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Pages 3 (753 words)
Contemporary literature in the study of organisational performance and human resources management often suggests that the relationship between employee and employer maintains the ability to dramatically impact the total performance of an organisation. For instance, Landy & Conte (2006) offer that today's employees require development of self-esteem as it is related to individual or team-oriented performance.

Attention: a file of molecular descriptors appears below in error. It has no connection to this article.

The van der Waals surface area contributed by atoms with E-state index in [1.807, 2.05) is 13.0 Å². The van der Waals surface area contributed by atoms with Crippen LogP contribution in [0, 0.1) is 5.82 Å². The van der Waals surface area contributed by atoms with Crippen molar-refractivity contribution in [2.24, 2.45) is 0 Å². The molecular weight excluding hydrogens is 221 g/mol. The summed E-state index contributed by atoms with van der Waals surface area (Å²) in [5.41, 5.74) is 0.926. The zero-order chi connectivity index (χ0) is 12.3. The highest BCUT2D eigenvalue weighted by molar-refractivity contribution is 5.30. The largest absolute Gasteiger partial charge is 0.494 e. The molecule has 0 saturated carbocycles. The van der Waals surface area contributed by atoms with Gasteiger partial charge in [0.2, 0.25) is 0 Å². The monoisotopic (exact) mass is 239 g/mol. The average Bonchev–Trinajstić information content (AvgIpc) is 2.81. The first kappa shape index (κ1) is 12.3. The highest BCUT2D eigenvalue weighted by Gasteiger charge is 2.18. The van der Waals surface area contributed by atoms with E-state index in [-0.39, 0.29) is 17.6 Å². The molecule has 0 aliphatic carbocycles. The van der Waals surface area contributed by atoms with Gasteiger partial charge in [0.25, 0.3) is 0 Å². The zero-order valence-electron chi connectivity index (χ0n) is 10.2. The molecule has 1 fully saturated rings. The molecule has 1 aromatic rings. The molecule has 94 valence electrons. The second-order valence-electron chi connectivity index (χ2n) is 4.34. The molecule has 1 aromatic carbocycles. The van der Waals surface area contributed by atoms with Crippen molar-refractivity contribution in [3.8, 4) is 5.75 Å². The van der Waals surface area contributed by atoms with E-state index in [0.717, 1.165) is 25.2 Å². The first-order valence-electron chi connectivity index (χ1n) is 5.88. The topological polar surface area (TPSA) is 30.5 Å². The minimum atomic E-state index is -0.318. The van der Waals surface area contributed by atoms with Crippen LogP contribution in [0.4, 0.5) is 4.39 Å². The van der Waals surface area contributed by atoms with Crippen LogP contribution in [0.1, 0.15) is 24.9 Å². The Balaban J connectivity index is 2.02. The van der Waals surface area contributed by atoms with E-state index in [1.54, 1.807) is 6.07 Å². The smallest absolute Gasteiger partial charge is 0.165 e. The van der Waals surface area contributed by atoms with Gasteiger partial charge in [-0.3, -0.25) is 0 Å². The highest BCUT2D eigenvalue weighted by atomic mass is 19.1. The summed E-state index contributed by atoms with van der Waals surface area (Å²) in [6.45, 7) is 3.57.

Additionally, Morris & Maisto (2005) suggest that fears over unemployment in volatile or unpredictable business environments is a source of extreme stress, often leading to alcohol-related diseases or cases of extreme moodiness both personally and professionally. When thoughts of potential job loss are somewhat irrational and are not based on tangible organisational evidence, it is the responsibility of the employer to build a sense of security for their employees to avoid extreme stress development. This is accomplished, according to Griffin & Moorhead (2006) by reinforcing that their position is stable and, if they remain productive and active contributors to organisational success, they will continue to be employed and valued for their successes. Again, in this scenario, it is the responsibility of the employer to take a proactive leadership approach to boosting employee perceptions regarding job security, perhaps by offering the employee an opportunity to complete a fast-track management programme to illustrate that the company truly values the relationship.
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